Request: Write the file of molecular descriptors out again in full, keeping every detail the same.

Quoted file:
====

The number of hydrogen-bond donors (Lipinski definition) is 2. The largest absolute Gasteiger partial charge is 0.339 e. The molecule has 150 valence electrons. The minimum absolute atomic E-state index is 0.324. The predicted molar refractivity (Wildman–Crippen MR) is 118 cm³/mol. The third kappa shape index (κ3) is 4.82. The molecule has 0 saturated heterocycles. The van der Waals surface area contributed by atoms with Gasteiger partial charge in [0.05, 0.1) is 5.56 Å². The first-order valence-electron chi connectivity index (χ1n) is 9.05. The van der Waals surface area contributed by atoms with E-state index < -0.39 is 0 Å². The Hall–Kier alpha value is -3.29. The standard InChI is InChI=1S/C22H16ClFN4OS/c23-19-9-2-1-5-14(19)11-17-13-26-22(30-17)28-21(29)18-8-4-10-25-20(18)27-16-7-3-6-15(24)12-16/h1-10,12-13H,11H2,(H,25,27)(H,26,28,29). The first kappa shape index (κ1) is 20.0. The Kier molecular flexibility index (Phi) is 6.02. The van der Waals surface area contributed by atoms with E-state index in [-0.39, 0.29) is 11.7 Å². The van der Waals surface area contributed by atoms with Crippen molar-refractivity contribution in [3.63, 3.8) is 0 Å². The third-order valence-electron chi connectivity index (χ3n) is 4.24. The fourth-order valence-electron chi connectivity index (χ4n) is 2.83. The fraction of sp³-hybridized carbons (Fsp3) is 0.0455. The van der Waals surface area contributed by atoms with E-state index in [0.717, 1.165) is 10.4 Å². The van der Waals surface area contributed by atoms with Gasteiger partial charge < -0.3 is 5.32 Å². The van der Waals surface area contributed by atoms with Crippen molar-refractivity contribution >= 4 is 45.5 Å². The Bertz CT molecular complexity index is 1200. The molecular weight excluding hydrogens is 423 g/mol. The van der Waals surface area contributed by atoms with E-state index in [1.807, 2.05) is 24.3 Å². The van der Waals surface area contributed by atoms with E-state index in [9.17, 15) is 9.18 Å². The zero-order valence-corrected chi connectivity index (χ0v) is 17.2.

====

The number of hydrogen-bond donors (Lipinski definition) is 2. The largest absolute Gasteiger partial charge is 0.339 e. The molecule has 150 valence electrons. The minimum absolute atomic E-state index is 0.324. The predicted molar refractivity (Wildman–Crippen MR) is 118 cm³/mol. The third kappa shape index (κ3) is 4.82. The molecule has 0 saturated heterocycles. The van der Waals surface area contributed by atoms with Gasteiger partial charge in [0.05, 0.1) is 5.56 Å². The first-order valence-electron chi connectivity index (χ1n) is 9.05. The van der Waals surface area contributed by atoms with E-state index < -0.39 is 0 Å². The Hall–Kier alpha value is -3.29. The standard InChI is InChI=1S/C22H16ClFN4OS/c23-19-9-2-1-5-14(19)11-17-13-26-22(30-17)28-21(29)18-8-4-10-25-20(18)27-16-7-3-6-15(24)12-16/h1-10,12-13H,11H2,(H,25,27)(H,26,28,29). The first kappa shape index (κ1) is 20.0. The Kier molecular flexibility index (Phi) is 6.02. The van der Waals surface area contributed by atoms with E-state index in [-0.39, 0.29) is 11.7 Å². The van der Waals surface area contributed by atoms with Crippen molar-refractivity contribution in [3.63, 3.8) is 0 Å². The third-order valence-electron chi connectivity index (χ3n) is 4.24. The fourth-order valence-electron chi connectivity index (χ4n) is 2.83. The fraction of sp³-hybridized carbons (Fsp3) is 0.0455. The van der Waals surface area contributed by atoms with E-state index in [0.717, 1.165) is 10.4 Å². The van der Waals surface area contributed by atoms with Gasteiger partial charge < -0.3 is 5.32 Å². The van der Waals surface area contributed by atoms with Crippen molar-refractivity contribution >= 4 is 45.5 Å². The Bertz CT molecular complexity index is 1200. The molecular weight excluding hydrogens is 423 g/mol. The van der Waals surface area contributed by atoms with E-state index in [1.807, 2.05) is 24.3 Å². The van der Waals surface area contributed by atoms with E-state index in [9.17, 15) is 9.18 Å². The zero-order valence-corrected chi connectivity index (χ0v) is 17.2.